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My Friend

I love my piano. It’s a Yamaha grand and sits in stately repose in our living room. The long windows flanking it stretch high above my head as they invite the morning sunshine and early evening rays to illuminate its keys and caress its soft, ebony curve.

When I sit down in front of my piano I feel as if I am greeting an old but familiar friend for the first time in a long while. We talk, sometimes for hours and sometimes only for a few fleeting moments. Sometimes our conversations are lively, sometimes they’re slow, but I can always lay bare my very soul. It is a tremendous listener and never tires- only requiring a little care every now and then.

However, as much as I enjoy spending time at my piano’s side and listening to what it has to say, I think the most important lesson I cherish about my piano is how it is an exemplary metaphor for life. Just as it takes both black and white keys to make music, it takes good times and bad to lead a full life. My piano doesn’t know what sound it will make next, nor whether it will emanate minor or major sounds, nor whether I am playing missed notes or skillfully executed passages. It only produces the sound I tell it to.

Similarly, I have the same low level of control over what happens in my life. Luckily, I have a much more skilled Musician who controls the tempo of my life- one who loves me more than I could ever love my piano. While I don’t know how long I’ll remain in a minor phase, or how long I will revel in the sweet melody of a major one, maybe it’s not for me to know. I just have to play the melody that I’m given. Hopefully, that melody will ring true and boldly.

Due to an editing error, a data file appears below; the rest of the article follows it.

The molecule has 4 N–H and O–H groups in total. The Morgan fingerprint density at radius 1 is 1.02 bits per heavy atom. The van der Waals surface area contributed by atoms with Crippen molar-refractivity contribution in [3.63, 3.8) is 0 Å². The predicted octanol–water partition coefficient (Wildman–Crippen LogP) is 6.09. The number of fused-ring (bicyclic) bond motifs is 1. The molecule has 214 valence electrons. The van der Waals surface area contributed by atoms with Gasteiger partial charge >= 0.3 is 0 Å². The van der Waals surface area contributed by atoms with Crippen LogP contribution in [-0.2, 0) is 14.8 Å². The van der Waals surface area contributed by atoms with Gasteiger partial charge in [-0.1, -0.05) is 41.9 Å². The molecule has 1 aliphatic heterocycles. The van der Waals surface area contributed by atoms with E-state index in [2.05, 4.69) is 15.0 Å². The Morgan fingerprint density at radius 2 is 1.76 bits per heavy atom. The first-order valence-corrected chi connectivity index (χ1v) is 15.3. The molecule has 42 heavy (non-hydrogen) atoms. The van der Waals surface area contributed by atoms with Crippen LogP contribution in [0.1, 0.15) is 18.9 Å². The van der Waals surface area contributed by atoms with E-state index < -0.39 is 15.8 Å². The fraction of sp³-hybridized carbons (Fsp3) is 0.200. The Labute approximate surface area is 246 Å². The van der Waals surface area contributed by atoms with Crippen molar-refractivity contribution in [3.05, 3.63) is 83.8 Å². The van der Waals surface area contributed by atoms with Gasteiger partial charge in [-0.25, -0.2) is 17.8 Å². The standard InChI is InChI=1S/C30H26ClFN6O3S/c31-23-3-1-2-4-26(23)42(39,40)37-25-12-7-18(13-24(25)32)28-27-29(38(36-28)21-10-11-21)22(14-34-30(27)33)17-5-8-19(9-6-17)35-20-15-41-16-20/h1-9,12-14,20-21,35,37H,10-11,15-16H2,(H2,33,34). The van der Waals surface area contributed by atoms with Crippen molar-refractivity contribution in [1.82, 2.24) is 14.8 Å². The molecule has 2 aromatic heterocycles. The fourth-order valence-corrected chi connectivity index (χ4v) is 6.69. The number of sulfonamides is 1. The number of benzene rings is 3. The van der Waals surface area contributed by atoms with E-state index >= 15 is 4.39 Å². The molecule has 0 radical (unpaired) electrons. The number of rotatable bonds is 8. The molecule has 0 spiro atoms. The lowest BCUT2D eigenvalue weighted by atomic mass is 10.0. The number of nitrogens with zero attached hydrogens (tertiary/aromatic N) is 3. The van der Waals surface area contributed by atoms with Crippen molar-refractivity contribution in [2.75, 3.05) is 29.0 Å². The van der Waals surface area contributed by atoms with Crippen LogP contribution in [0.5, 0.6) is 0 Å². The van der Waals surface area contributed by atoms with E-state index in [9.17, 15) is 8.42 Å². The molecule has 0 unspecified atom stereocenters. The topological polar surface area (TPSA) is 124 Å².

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Poh-Poh

Yesterday, I spent the whole day with my mother and Poh-Poh, my grandmother. My grandmother has a form of dementia which induces paranoia, delusions, and short term memory loss, so caring for her is difficult. Complicating these mental deficiencies are the memories and deep emotions surrounding the unique mother-daughter relationship that mom and grandmother share.

While I was more familiar with handling the objective challenges posed by elderly folks (equipped as I was through my long term care ombudsman training in law school), dealing with the problems and frustrations generated by the care of your own grandmother was something completely different. Here, there is no retreat to the safer, saner world that distance and unfamiliarity usually affords you. Here, there is no semester which ends your obligations to serve and protect those who have no concept of time. Here, one has to heal from getting slashed by shards from a broken mind. Continue reading

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